Sleeping Beauty syndrome

British schoolgirl with rare condition falls asleep in April, wakes in June

Published June 14, 2012 1:59AM (EDT)

A student fast asleep on her school work.  (Sharon Dominick)
A student fast asleep on her school work. (Sharon Dominick)

This article originally appeared on GlobalPost.

A 15-year-old British schoolgirl has just woken up from a two-month sleep to find she had missed nine GCSE exams.

Global Post

The Sun newspaper reports that Stacey Comerford suffers from a rare neurological disorder called Kleine-Levin Syndrome, also known as Sleeping Beauty Syndrome.

According to the National Institute of Neurological Disorders and Stroke, the condition mainly affects adolescent males and is characterized by episodes of excessive sleep. Affected individuals are completely normal between these episodes but may sleep up to 20 hours a day for extended periods of time. It's estimated that just 1,000 people worldwide have the condition.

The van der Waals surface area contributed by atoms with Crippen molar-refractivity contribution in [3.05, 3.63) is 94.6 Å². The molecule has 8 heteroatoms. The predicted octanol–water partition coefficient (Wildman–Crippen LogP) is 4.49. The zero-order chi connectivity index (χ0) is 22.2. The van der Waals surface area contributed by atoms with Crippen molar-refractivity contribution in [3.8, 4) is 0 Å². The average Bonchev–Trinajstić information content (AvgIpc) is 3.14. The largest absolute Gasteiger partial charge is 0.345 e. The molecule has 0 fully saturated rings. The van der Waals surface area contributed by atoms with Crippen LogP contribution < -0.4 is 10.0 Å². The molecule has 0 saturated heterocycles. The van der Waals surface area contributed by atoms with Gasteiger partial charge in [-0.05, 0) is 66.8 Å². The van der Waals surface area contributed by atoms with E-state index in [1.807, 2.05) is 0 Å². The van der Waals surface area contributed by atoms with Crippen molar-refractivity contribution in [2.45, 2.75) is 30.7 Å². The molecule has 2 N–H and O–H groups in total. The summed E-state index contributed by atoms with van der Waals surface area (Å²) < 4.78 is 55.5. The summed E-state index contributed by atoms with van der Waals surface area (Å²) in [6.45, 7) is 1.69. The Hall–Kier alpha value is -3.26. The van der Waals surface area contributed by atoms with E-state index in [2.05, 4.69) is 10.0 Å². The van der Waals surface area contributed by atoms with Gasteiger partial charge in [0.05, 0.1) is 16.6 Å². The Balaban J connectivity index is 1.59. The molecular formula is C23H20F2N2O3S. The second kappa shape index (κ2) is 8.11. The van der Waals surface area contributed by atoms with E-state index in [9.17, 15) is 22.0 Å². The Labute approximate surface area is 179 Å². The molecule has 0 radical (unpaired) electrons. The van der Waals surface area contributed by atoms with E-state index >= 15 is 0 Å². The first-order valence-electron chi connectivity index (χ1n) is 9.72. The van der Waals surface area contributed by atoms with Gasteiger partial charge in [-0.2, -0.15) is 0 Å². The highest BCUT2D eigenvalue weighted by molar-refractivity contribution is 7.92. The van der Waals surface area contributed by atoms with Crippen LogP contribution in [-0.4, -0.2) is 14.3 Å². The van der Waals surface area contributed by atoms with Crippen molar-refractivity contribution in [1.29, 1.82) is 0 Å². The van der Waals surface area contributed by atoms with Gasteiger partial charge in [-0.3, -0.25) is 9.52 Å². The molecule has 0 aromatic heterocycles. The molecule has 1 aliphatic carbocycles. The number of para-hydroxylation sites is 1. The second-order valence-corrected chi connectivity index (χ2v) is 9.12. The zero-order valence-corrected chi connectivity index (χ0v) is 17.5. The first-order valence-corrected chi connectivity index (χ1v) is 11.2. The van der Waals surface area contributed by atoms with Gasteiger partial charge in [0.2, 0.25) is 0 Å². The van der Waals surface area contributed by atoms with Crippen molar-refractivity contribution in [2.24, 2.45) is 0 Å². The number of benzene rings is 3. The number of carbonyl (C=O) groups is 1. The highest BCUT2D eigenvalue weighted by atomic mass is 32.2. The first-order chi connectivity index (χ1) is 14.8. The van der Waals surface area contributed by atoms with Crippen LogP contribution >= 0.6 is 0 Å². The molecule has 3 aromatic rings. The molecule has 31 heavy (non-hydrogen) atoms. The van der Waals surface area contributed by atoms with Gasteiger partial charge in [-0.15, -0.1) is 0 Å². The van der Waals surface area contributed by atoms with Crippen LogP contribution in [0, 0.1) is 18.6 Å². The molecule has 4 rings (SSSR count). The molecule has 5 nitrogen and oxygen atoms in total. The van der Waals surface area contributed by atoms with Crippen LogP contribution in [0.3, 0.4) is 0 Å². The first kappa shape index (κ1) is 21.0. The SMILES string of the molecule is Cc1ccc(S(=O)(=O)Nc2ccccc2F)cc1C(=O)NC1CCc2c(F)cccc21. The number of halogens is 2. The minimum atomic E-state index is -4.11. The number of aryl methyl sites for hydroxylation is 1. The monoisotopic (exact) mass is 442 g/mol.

Stacey Comerford told The Sun that at two months this latest sleeping state is her longest.

"When she's in an episode, she might get up to go to the toilet or get a drink but she's not awake. I call it sleep mode," her mother Bernie Richards explained to the newspaper, adding that Stacey has lost nearly 28lbs because of the condition.

“I've missed nine exams and my birthday in November," Stacey is quoted as  saying by The Daily Mail.

Stacey started experiencing symptoms about a year ago, but the condition is so rare that she was only diagnosed in March, according to The Mirror.

There is no known cure for Kleine-Levin Syndrome, but some experts believe individuals grow out of it.

By News Desk


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